Liana Riley is a political science senior and Mustang News opinion editor. The views expressed in this article do not necessarily reflect the viewpoints and editorial coverage of Mustang News.
If you haven’t seen the sleek images juxtaposing an idyllic scenery of students studying while others enjoy a drink at the sports bar with presumably all-legal drinkers in the middle of the day, then do you actually attend Cal Poly?
Sorry for the sly dig at your school attendance, but this is the truth considering how contentious the “This is your UU” campaign has become on campus in recent weeks. I don’t know about you, but I have been bombarded with Julian A. McPhee University Union (UU) flyers and a 20-minute Q&A about the new UU in at least three of my classes.
There are promotional videos on replay in the UU, Facebook pages dedicated to the cause and websites both opposing and promoting it. This is no small undertaking.
The $180 million project boasts a bar and grill, more study space, healthier dining options and additional areas designated to cross cultural centers.
Yet there have been objections about the expansion, calling it wasteful, excessive and, most commonly, expensive. And I must agree. It is hard to stomach the idea of such luxury on a campus where most of the teachers barely earn a living wage.
This brings me to my two major problems with the UU expansion:
- The conflicting nature of the interests of the noncollegiate residents and the university.
- This is an effort that could be dedicated to improving other campus resources.
First and foremost, the residents of San Luis Obispo and Cal Poly have a conflicting dynamic when it comes to virtually every issue in the city’s history. Anytime there is even the slightest whisper of expansion, a whole city council meeting is dedicated to protest the university’s agenda without question. Yet the school continues to develop newer, more expensive infrastructure that clearly is in conflict with the small town atmosphere that the residents of San Luis Obispo have tirelessly fought to maintain for decades.
At one time there was talk of building a road connecting Prado Road to South Higuera Street, and the entire city was up in arms with picket signs the next morning.
The new UU is not just a construction project, it is a symbol for Cal Poly’s transformation into an innovative university with modern infrastructure, pioneering the way with its Learn by Doing attitude.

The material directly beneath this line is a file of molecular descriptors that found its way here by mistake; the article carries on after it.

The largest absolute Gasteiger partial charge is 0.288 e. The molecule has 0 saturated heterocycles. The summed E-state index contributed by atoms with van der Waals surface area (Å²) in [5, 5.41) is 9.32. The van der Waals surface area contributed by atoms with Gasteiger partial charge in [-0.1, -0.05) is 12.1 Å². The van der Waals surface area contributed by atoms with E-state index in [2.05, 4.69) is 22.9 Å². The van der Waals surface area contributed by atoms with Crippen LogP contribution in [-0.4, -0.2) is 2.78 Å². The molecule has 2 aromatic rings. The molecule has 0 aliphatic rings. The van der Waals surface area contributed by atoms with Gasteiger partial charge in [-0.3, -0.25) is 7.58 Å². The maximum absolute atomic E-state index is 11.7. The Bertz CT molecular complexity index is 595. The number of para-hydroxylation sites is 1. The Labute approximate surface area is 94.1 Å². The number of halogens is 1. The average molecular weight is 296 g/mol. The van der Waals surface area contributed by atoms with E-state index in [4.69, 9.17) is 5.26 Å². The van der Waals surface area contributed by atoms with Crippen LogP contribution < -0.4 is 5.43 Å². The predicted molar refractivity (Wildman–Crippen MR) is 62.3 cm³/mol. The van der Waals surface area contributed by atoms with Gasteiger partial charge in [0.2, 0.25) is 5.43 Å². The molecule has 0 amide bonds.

It seems as if many of these changes are far too little too late. What we are attempting to make up for with shiny new buildings, we are seriously lacking in the classroom level. Specifically, the faculty-administration conflict of 2015. The argument for higher faculty salaries, which we are all familiar with by now, is rearing its head again. How can our administration justify this venture when our faculty is currently in talks of striking over their salaries?
One of the major complaints echoed by students across the board is: Why aren’t we spending this money elsewhere?
This brings me to one of my concessions: the money is coming from a bond from the state government. To my understanding, it is not as if we can simply transfer these funds directly to our campus faculty, classrooms or student tuition. So, if we can spend the money in only one way, maybe it isn’t such a bad thing if it goes toward improved building development.
And, of course I do have concessions, no one looks at the Recreation Center in hindsight and regrets its development. If anything, it is a source of pride for Cal Poly students, a point of interest for prospective students. So could the glorious UU become something as Cal Poly proud, in a similar vein as its predecessor?
The concept of a bigger UU with better infrastructure, design and purpose sounds like a great investment on paper, but in practice I fear that the disconnect between the wants of the students, administration and city residents is far too challenging.
The referendum deciding the UU’s future is Feb. 24-25. Make it a priority to vote and help cement the future of this campus. Don’t forget, hindsight, like the UU projected date of completion, is 20/20.